No. Mentor does not use latex in any of its implantable devices. These include tissue expanders, saline volume sizers, saline-filled breast implants and silicone gel-filled breast implants. Latex gloves are not allowed on the floor during the manufacturing process. At no time during the manufacturing process is latex or talc-containing material utilized. (Natural latex contains proteins which may cause allergic reaction in some individuals.)
Breast implants come in a variety of shapes, surface textures, and sizes. The implants are available with a textured or smooth surface shell. MENTOR® Breast Implants come in either round or contoured shapes.
Contraindications for breast implants include women who are currently pregnant or nursing, have an existing malignant or pre-malignant cancer of their breast without adequate treatment, or have an active infection anywhere in their body. Your surgeon is the best resource with whom to discuss your eligibility for breast reconstruction with breast implants.
General Resources About Implants:
The Mentor “Informed Decision” product brochures for both saline and gel implants are available on our website. You can request a copy from your surgeon or from Mentor. For more detailed information on the preclinical and clinical studies conducted by Mentor, please go to the Summary of Safety and Effectiveness Data for this product at www.fda.gov. You will be given a device identification card with the style and serial number of your breast implant(s).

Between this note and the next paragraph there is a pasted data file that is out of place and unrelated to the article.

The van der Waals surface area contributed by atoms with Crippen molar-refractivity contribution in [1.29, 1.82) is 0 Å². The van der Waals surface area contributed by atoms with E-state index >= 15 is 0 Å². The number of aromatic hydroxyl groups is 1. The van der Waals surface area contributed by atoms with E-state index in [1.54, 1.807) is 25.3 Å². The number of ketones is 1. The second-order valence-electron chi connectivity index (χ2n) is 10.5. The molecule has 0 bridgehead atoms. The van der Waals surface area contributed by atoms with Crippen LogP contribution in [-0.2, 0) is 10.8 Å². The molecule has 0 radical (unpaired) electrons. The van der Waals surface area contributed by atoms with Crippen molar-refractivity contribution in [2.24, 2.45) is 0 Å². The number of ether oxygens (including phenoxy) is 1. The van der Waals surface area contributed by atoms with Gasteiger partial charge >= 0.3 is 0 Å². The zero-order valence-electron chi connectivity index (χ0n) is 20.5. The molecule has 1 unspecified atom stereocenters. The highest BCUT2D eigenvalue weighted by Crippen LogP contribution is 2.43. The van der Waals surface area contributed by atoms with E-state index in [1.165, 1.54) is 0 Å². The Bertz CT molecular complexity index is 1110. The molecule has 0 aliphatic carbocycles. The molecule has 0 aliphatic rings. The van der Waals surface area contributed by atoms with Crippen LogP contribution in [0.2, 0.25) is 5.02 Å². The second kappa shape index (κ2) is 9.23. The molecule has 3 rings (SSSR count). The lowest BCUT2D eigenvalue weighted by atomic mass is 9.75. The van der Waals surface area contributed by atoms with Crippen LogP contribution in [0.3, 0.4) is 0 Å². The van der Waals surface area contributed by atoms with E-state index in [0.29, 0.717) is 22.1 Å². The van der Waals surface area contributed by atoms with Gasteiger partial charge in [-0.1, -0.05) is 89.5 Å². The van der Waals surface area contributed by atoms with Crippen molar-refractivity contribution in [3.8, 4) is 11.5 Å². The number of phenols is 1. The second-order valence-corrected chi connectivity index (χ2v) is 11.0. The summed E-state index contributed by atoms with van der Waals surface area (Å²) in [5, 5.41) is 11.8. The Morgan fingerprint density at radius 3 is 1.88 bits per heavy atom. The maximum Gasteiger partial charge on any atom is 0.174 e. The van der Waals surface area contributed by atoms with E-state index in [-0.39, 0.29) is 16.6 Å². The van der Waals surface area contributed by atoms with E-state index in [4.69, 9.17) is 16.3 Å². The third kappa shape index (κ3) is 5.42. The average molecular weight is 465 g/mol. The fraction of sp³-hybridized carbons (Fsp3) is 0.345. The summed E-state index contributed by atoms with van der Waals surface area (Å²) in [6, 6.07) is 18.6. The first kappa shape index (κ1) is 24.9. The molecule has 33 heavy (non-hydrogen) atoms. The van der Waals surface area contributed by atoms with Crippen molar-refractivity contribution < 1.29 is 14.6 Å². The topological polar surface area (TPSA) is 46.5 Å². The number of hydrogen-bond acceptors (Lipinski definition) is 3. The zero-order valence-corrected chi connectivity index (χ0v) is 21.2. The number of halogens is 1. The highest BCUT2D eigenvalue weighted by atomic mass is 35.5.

Mentor Worldwide LLC
Institute of Medicine Statement on the Safety of Silicone Implants
Food and Drug Administration
1-888-INFO-FDA or 301-827-3990
To view the full Patient Reconstruction brochure click here.
Women with breast implants undergo mammography and other imaging techniques just as do women without implants. You may wish to undergo a pre-operative mammogram and another one six months to 1 year after implantation to establish a baseline. With breast implants, routine screening mammography will be more difficult, and you will need to have additional views, which means more time and radiation. However, the benefit of the mammogram in finding cancer outweighs the risk of the additional x-rays. Breast implants may complicate the interpretation of mammographic images by obscuring underlying breast tissue and/or by compressing overlying tissue. Accredited mammography centers and use of displacement techniques are needed to adequately visualize breast tissue in the implanted breast. Women with breast implants must inform mammography technicians about the presence of their implants so that the technician can use special techniques to minimize the possibility of rupture and to get the best possible views of the breast tissue. Because the breast is squeezed during mammography, it is possible for an implant to rupture during the procedure.